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The 30-year-old project International Thermonuclear Experimental Reactor (ITER), is getting close to burning hot now that its 1250-tonne steel base of the cryostat, which will cover the magnetic system at cryogenic temperature from the environment, has been installed by engineers.
This is a milestone that marks the installation of the first and heaviest component of the ITER fusion machine, WNN reports.
So, now in 2020, three decades and a reported $23.7 billion later, the 25,000-ton ITER is one step to shining like a star, thanks to its engineers.
SEE ALSO: NUCLEAR FUSION POWER IN THE 21ST CENTURY
A miniature sun
The experimental tokamak fusion reactor, which is a nuclear plasma reactor where very hot, charged plasma spins and generates limitless energy, is one of the rare and costly "miniature suns" that we have around the world. They basically need years to get up to temperatures hot enough to induce nuclear fusion.
30-meter-high, 30-meter-in-diameter ITER cryostat
The project was first started by President Ronal Reagan and Soviet leader Mikhail Gorbachev, and now with it has received it's most latest step of a ten-year effort to design, manufacture, deliver, assemble, and weld one of the most crucial components of the ITER machine. That is the huge, 30-meter-high, 30-meter-in-diameter ITER cryostat.
The largest tokamak in the world's 1,250-ton base is in the making. Procured by India, elements of the base section were delivered to ITER back in December 2015, and the component was finalized by July 2019.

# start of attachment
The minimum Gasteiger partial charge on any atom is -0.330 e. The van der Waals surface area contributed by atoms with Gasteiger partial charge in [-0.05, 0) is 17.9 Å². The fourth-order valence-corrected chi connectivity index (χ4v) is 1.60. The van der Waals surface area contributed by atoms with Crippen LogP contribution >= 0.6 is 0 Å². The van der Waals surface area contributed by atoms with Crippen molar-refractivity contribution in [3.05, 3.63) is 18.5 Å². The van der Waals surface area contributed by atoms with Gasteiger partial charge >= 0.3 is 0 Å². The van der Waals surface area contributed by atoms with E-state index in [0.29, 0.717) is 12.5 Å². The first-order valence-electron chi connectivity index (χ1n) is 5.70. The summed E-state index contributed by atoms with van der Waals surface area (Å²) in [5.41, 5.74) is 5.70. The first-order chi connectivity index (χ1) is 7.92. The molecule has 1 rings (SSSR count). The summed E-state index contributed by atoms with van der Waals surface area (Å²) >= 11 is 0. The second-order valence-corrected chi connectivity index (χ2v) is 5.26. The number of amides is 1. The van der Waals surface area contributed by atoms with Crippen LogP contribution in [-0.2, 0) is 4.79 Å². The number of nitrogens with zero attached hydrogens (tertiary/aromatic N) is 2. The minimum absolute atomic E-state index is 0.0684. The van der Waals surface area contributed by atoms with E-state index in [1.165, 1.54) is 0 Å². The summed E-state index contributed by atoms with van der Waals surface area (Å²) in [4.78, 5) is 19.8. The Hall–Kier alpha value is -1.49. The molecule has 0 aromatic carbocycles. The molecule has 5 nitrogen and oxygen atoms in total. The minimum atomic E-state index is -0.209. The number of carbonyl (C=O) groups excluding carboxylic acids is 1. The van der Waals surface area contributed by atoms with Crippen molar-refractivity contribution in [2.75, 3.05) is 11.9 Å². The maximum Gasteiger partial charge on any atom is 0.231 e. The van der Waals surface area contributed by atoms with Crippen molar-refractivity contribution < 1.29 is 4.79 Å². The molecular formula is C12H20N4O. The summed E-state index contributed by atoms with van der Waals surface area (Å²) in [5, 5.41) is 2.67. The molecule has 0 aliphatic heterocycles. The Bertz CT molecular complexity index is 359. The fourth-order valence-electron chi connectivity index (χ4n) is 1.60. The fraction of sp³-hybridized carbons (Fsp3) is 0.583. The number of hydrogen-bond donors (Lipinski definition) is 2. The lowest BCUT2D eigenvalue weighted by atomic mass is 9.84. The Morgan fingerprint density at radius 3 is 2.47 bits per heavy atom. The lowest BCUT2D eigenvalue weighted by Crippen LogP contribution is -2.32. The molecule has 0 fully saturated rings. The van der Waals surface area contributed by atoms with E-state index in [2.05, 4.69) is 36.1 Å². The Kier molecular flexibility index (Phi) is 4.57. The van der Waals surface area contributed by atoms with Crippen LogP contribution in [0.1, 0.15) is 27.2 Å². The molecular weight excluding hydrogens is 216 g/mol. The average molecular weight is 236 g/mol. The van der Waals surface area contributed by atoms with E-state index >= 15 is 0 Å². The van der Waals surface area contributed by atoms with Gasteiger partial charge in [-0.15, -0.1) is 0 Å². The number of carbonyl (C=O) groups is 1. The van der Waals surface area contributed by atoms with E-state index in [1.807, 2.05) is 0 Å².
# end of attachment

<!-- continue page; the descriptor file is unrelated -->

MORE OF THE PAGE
An important moment in history
Now, installed in ITER at Cadarache in south-eastern France, this marks an important moment in history. Construction has finally begun in the ITER facility, beginning with the 1,250-ton base.
Before the installation of the component, ITER Director-General Bernard Bigot stated, "The coming moments will stand out in the minds and memories of us all. What you will accomplish today, as a team, is something that has never been done before in history - and although you have rehearsed it many times, it will be a first-of-a-kind operation."
"We trust the engineering calculations, strategy, and control. We trust the materials science. We trust the metrology. But my confidence today is because I trust you to work as one committed and highly professional team, convinced as we all are that failure is not an option."
Operation started on 26 May
The operation started on the morning of 26 May, and the base of the cryostat was lifted, then transported to the circular opening of the machine assembly pit.
The cryostat base was descended into the concrete cylinder onto 12 hydraulic jacks that were put there to support its weight until some adjustments were made.
The operation was completed on 27 May.
Switching on the tokamak in 2035
Following the historic start, ITER says it will switch on the tokamak in 2035. This means that all parts will be installed and fully integrated, and it is then that the reactor will begin accumulating temperature. From then on, it will take 10 years, barring incident, for it to reach fusion. Exciting!